Important Spring Sale presents "Cherryblossoms" by Karin Larsson
Karin Larsson Cherry Blossom
Karin Bergöö arrived in Grez on the first of July 1882 together with Julia Beck, Lydia Wigert, Emma Löwstedt and Hildegard Theorell. In Karin's letter home to her parents, the reader gets a glimpse of her work in Grez: "In Paris, I went out too much, here I have my work, and although I haven't had time to get so many results due to the weather, I have received appreciation for the little I have done"(7/14/1882).
Carl Larsson was a central figure in the Scandinavian artists' colony in Grez. Consequently, his name appears more and more often in Karin's letter home to Sweden. That Carl noticed the delightful Karin is evident from his report in "Palettskrap" (The Academy of Fine Arts' student magazine), autumn 1882:
"One of the bright moments of our gatherings was a costume ball in hotel Chevillon. Then the big thing happened. The most important turn, now Karin entered! [… ] I was finally in love in the RIGHT way. I wanted to marry her, form a nest with her to create a family. As pathetic as I seemed to myself, this was a heartbreaking thought. […] Still, Karin put her arm in mine, her little finger touched my hand, and I broke out: How I love you! This was when we crossed the bridge in Grez; we came from the neighbouring village, Montcourt, where I had invited all pensioners on grapes. She said nothing. But she LOOKED at me. No more was needed. We wrote home, and a week later came answers from her parents; it said: 'We trust Karin's judgement. We think she can only love one honourable man.' And then the first kiss happened!"
The newly engaged now started working together. In a letter to her parents, Karin writes: "After we have taken a walk, Carl goes and work, and he will always find that his motif would also be suitable for me to paint and so we work together"*. (12.10.1882)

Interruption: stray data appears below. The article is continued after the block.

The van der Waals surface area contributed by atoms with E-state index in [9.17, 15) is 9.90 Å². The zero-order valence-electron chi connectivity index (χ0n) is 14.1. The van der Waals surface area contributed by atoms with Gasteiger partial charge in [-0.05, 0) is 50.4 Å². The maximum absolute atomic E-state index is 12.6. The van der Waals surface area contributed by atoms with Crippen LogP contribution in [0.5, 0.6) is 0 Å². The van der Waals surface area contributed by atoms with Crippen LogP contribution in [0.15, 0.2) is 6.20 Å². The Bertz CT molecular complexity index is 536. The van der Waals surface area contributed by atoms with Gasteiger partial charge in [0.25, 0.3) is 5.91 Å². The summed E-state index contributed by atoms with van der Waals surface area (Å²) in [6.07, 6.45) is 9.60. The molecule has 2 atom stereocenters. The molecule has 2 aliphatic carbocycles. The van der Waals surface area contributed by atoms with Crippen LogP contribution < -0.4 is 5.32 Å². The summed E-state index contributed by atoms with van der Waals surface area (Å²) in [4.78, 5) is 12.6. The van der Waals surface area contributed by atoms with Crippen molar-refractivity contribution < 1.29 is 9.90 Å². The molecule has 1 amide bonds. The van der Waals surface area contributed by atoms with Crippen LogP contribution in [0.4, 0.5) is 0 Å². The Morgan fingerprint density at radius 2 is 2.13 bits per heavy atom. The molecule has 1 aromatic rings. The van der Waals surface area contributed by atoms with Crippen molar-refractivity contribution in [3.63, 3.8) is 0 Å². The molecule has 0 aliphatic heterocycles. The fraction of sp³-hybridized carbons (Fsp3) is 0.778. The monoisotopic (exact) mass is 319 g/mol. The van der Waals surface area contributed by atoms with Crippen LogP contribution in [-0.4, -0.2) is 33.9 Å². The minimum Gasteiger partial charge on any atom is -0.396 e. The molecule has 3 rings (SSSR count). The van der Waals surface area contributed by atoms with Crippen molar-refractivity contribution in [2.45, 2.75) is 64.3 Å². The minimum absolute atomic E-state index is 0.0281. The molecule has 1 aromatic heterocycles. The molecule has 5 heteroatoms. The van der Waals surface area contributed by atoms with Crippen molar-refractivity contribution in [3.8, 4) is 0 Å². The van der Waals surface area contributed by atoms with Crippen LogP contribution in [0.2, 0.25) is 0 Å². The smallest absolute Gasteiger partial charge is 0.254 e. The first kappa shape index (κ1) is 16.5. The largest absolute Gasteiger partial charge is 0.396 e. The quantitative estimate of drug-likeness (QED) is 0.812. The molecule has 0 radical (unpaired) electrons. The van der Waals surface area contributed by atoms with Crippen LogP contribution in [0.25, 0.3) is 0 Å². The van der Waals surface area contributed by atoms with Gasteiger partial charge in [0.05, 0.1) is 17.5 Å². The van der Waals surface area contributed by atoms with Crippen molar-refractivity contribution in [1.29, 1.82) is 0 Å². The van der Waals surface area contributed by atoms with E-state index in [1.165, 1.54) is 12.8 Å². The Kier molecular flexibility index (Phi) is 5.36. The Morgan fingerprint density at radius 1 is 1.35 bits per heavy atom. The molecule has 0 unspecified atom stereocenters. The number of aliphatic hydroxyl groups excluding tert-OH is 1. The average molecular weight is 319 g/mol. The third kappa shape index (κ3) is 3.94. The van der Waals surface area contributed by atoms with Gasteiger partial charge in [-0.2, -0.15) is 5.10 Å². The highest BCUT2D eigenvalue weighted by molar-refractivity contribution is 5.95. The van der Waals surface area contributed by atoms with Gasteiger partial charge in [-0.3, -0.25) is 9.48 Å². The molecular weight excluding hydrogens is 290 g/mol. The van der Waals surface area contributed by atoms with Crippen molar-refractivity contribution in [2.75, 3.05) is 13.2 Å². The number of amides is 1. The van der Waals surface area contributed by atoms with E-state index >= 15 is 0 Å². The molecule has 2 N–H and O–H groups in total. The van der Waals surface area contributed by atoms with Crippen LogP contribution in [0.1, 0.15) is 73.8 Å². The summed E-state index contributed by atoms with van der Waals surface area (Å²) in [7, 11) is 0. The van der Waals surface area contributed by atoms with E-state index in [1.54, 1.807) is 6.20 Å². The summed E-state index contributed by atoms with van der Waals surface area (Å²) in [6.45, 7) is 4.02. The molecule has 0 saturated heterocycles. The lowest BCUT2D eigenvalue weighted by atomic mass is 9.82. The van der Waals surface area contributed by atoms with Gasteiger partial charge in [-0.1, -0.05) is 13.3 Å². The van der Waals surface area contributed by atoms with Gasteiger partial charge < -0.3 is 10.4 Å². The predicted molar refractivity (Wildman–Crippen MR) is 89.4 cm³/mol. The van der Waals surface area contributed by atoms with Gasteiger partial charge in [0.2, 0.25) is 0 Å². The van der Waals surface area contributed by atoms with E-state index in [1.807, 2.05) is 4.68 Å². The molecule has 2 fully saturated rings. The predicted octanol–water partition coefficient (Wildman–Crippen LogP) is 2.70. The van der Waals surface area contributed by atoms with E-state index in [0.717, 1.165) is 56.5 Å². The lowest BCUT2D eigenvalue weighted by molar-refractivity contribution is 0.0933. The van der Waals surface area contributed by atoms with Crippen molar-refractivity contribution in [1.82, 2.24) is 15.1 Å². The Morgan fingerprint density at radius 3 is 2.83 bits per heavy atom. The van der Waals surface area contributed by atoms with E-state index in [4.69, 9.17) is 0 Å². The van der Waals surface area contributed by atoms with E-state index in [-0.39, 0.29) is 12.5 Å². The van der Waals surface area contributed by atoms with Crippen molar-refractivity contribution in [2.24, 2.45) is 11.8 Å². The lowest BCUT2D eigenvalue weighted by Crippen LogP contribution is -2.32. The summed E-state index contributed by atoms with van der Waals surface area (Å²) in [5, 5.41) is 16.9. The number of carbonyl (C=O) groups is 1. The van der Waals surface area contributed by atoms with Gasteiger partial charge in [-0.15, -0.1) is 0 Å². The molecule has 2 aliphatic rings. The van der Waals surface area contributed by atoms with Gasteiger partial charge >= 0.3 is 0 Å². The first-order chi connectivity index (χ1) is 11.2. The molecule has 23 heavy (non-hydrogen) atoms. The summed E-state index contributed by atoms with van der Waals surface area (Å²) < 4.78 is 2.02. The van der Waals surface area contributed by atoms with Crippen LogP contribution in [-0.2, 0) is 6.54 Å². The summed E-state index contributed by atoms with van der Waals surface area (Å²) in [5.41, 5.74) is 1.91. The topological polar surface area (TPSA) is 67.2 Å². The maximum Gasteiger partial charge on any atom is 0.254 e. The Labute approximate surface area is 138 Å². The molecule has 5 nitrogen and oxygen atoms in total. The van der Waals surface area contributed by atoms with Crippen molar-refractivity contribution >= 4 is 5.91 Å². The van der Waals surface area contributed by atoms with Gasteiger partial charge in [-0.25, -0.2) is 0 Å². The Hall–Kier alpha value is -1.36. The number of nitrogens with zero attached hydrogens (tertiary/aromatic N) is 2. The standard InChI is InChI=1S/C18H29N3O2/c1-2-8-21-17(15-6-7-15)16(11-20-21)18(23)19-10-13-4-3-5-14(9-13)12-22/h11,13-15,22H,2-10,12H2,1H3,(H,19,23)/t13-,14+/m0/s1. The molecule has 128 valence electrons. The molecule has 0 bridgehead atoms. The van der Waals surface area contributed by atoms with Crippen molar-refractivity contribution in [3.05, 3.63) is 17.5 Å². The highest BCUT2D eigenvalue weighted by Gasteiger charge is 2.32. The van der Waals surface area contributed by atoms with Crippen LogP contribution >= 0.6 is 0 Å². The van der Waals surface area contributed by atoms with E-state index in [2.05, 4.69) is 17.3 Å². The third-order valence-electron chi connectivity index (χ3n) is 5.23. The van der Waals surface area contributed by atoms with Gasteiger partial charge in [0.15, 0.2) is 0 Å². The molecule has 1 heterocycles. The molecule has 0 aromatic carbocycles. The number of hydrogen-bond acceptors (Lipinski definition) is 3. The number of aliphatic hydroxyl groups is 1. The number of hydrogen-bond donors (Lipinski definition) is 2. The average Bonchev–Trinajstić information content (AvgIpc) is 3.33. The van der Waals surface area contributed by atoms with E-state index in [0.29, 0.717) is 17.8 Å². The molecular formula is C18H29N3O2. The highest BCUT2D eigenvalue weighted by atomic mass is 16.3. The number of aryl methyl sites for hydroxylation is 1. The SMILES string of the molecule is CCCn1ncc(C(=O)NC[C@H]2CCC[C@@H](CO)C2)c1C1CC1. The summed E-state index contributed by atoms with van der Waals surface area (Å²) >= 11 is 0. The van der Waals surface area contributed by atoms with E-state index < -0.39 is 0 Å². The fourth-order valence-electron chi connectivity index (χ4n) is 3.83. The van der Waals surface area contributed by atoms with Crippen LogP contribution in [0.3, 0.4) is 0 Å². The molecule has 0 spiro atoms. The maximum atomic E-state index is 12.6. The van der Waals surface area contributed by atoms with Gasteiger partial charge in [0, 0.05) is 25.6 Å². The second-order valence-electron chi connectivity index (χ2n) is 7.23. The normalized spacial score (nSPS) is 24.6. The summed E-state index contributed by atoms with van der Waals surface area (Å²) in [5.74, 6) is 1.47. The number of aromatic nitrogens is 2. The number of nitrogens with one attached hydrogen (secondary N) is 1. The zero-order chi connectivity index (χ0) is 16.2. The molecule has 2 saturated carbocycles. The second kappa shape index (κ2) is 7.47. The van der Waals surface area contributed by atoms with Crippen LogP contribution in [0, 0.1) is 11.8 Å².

Ingrid Andersson touches on this in "Karin Larsson. Artist and artist's wife" (1986): "From this time there are several works by Carl and Karin where they have just started on the same motif. In the spirit of outdoor painting, they took their motifs from the immediate surroundings. They have each painted their "Mére Morot" watching the harvest of pumpkins. A comparison shows that the two watercolours are structured similarly. Carl Larsson let his "Mére Morot" walk out of the picture. In the background, a high wall and ceilings of some nearby houses are visible. Like bright red balls, the pumpkins shows here and there through the crop on the ground. Karin's woman is turned away from the viewer. She walks, as in Carl Larsson's picture, with her head down and watches her harvest. Her dress is simple, with a white headscarf wrapped around her hair and an empty basket on her arm. In the background, a landscape is visible. Karin used a soft brush guide where the details can only be guessed. The watercolour is an excellent example of her colour painting, where she primarily wanted to capture a feeling and convey an experience. Less pictorial in terms of character is Carl Larsson's painting. His absolute eye for detail is nicely balanced in the picture. The paintings have great stylistic similarities in addition to the motifs. Yet they look so different."